Pure budget issues aside, many IT organisations are approaching digital through a dual IT strategy. In the commercial world this dual approach focuses simultaneously on efficiency and stability for traditional services and on innovation and speed for the new digital opportunities. Within the NHS we see less of a focus on speed and (understandably) more of a focus on quality and getting it right first time. This dual approach – sometimes labelled “bi-modal” – is increasingly being implemented as an organisational structure within the IT departments of commercial enterprises, though we have not seen this yet within any of the NHS Trusts that we work with. This is perhaps not surprising as there is some degree of overlapping and resultant overhead in bi-modal structures and most Trusts are rightly keen on keeping organisational overheads to an absolute minimum. Notwithstanding this, some Trusts are finding effective ways of managing the current while also enabling the future.
The key is to address three very specific needs while not over engineering the organisational structure. These needs are:
Deliver patient care systems: This is clearly a basic requirement and is essentially the IT functions that support key clinical services day-to-day. Here the management focus is typically on availability and reliability (both of which have a significant impact on patient care) and also cost efficiency.
Help the Trust improve its performance: Those IT elements and applications that enable the Trust to improve its productivity and also improve the quality of the service it delivers. Here the management focus is one of balancing the benefits of the outcomes with the resources needed.
Deliver innovation: For most Trusts today, this is where digital fits in. How does the digital strategy translate into innovative patient care solutions and how does the IT organisation within the Trust best enable this? Here the management focus needs to be on skills; the right people doing the right things. Innovation cannot be at the expense of impacting current services, and a carefully crafted vision that takes the best from “bi-modal” without the expensive overheads is the way forward for many in the healthcare sector.
Four Pillars of Digital NHS
As ever, there is no magic trick to solving a complex task. We have identified four key areas – our “Four Pillars” – that we believe are essential areas of focus for all IT functions within Healthcare:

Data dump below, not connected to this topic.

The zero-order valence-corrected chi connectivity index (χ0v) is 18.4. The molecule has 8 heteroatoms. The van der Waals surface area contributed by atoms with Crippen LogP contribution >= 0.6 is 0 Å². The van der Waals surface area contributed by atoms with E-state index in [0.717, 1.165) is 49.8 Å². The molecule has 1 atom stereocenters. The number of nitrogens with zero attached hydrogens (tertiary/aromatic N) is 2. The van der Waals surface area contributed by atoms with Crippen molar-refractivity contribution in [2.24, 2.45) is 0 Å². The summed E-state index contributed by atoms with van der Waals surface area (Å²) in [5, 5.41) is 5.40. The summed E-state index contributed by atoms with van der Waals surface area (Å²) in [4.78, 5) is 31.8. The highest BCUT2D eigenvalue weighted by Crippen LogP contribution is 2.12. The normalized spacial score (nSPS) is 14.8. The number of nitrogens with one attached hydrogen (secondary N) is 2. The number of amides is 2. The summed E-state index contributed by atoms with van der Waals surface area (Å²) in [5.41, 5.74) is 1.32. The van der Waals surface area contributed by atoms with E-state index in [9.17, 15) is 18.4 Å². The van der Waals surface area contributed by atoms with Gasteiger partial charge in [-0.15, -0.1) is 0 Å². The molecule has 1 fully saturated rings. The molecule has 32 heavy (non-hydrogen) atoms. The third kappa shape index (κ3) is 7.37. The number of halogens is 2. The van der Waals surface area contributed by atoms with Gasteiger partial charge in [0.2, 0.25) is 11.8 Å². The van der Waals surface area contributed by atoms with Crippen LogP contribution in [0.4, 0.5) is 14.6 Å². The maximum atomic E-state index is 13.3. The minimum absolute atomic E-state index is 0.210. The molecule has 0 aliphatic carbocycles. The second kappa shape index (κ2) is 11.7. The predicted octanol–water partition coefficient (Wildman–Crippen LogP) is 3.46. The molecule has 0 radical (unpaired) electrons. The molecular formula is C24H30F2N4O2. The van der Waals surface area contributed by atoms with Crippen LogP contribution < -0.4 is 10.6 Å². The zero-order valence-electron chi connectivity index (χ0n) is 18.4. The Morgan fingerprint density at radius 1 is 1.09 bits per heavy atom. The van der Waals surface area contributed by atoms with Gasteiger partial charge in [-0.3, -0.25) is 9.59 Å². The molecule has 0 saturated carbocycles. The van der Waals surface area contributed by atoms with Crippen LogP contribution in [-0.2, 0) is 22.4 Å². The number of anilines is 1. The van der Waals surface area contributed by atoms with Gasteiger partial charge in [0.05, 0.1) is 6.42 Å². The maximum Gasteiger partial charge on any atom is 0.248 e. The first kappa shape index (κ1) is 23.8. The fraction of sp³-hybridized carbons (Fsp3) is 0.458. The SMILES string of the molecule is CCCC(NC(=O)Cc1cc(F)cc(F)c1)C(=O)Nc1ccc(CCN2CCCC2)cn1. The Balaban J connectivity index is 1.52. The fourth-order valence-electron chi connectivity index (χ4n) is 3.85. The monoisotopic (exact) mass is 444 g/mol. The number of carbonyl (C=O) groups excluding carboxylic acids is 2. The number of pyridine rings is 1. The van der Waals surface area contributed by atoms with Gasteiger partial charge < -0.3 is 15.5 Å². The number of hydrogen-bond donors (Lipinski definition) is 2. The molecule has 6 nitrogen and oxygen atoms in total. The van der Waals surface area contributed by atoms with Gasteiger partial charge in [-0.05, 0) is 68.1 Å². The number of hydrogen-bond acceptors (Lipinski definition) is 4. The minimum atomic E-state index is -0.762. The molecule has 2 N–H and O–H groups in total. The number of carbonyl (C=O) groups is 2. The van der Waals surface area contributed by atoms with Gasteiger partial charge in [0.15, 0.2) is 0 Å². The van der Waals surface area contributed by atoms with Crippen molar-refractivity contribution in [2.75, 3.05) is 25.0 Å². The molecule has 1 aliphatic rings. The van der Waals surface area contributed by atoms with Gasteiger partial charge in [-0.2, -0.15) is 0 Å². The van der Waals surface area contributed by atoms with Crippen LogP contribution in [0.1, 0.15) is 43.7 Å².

Funding is, it goes without saying, a key enabler. You can’t invest if you don’t have the money and without appropriate funding there is little hope of achieving a coherent and functioning digital future. Maximising the value of current spend is a must, and this may also result in a useful addition to existing budgets.
Organisation is the foundation for governance within any Trust. With the onset of digital, change will not be a transitory phase but rather a continual state. Effective change is always preceded by effective planning. The most effective IT organisations are those that are flexible and designed to adapt. IT managers who recognise changes earliest and build strategies and organisational structures to meet them will be the most successful.
People can be the Achilles heel of an organisation. Without the right skills there can be significant delays in projects, or at the more extreme end of the scale there can be failed projects. For many, a lack of skills is a limiting factor, every bit as serious as a lack of funding. For many Trusts, the ability to attract and retain the right skills is a critical success factor.
Technology has the capability to deliver integrated patient care solutions that can truly transform the quality of healthcare for many people across our nation, while at the same time delivering significant productivity and efficiency gains. Indeed, without these innovative solutions it is difficult to imagine how the NHS will cope with the ever growing demand for its services. Getting the right technology implemented in the right way is far from easy.
Let me leave you with what I believe are the key questions every NHS Executive should be asking in relation to the digital journey and the “Four Pillars”:
Pillar 1: Funding
Q1: Have we optimised the delivery of our IT services and is the funding level appropriate?
Q2: Are we maximising the value of our existing sourcing contracts?
Q3: Does IT deliver Value for Money, now and in the future
Pillar 2: Organisation
Q1: Are our operational processes effective and lean
Q2: Is the structure appropriate and does it allow us to exploit new technology innovations?
Q3: Should we deliver IT internally or work with partners? Which areas should be retained?
Pillar 3: People
Q1: Do we have the right people with the right skills and are they deployed in an optimum way?
Q2: What should be the size and skill mix of the retained team?
Q3: What skills will we need in the future and how will we retain them and their knowledge?
Pillar 4: Technology
Q1: Are we exploiting new technologies and are we making the best use of what digital has to offer?
Q2: What is the best way to move towards an E-Hospital?
Q3: How do I develop a business case to fund future technology enabled healthcare initiatives?